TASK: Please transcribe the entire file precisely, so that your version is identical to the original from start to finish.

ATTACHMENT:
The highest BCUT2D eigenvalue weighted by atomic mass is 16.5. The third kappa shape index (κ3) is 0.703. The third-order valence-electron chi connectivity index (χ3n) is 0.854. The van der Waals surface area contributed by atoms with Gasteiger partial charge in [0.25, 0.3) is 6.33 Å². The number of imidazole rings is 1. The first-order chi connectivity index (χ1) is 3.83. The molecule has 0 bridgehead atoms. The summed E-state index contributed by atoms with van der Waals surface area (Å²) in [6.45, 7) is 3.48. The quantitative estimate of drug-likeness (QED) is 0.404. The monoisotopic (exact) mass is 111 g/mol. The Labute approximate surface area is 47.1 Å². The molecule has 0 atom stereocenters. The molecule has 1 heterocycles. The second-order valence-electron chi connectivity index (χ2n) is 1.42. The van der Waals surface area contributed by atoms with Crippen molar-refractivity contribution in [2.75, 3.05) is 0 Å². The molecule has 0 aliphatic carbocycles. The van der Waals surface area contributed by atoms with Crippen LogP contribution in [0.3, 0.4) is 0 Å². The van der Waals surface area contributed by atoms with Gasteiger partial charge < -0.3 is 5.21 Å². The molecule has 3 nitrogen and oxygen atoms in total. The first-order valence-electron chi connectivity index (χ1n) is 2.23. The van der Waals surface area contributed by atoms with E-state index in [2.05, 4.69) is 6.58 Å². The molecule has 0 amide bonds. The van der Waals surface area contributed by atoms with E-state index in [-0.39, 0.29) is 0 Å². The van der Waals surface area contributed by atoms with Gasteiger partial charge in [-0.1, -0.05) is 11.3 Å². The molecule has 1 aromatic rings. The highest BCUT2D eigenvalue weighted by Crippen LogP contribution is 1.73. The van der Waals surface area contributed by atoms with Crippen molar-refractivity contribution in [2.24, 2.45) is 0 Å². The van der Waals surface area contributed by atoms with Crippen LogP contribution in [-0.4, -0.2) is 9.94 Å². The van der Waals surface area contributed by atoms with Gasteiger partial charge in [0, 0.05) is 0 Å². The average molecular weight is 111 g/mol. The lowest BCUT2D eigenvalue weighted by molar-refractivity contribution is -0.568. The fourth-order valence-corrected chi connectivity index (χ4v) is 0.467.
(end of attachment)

The highest BCUT2D eigenvalue weighted by atomic mass is 16.5. The third kappa shape index (κ3) is 0.703. The third-order valence-electron chi connectivity index (χ3n) is 0.854. The van der Waals surface area contributed by atoms with Gasteiger partial charge in [0.25, 0.3) is 6.33 Å². The number of imidazole rings is 1. The first-order chi connectivity index (χ1) is 3.83. The molecule has 0 bridgehead atoms. The summed E-state index contributed by atoms with van der Waals surface area (Å²) in [6.45, 7) is 3.48. The quantitative estimate of drug-likeness (QED) is 0.404. The monoisotopic (exact) mass is 111 g/mol. The Labute approximate surface area is 47.1 Å². The molecule has 0 atom stereocenters. The molecule has 1 heterocycles. The second-order valence-electron chi connectivity index (χ2n) is 1.42. The van der Waals surface area contributed by atoms with Crippen molar-refractivity contribution in [2.75, 3.05) is 0 Å². The molecule has 0 aliphatic carbocycles. The van der Waals surface area contributed by atoms with Crippen LogP contribution in [0.3, 0.4) is 0 Å². The van der Waals surface area contributed by atoms with Gasteiger partial charge < -0.3 is 5.21 Å². The molecule has 3 nitrogen and oxygen atoms in total. The first-order valence-electron chi connectivity index (χ1n) is 2.23. The van der Waals surface area contributed by atoms with E-state index in [2.05, 4.69) is 6.58 Å². The molecule has 0 amide bonds. The van der Waals surface area contributed by atoms with E-state index in [-0.39, 0.29) is 0 Å². The van der Waals surface area contributed by atoms with Gasteiger partial charge in [-0.1, -0.05) is 11.3 Å². The molecule has 1 aromatic rings. The highest BCUT2D eigenvalue weighted by Crippen LogP contribution is 1.73. The van der Waals surface area contributed by atoms with Crippen molar-refractivity contribution in [2.24, 2.45) is 0 Å². The van der Waals surface area contributed by atoms with Crippen LogP contribution in [-0.4, -0.2) is 9.94 Å². The van der Waals surface area contributed by atoms with Gasteiger partial charge in [0, 0.05) is 0 Å². The average molecular weight is 111 g/mol. The lowest BCUT2D eigenvalue weighted by molar-refractivity contribution is -0.568. The fourth-order valence-corrected chi connectivity index (χ4v) is 0.467.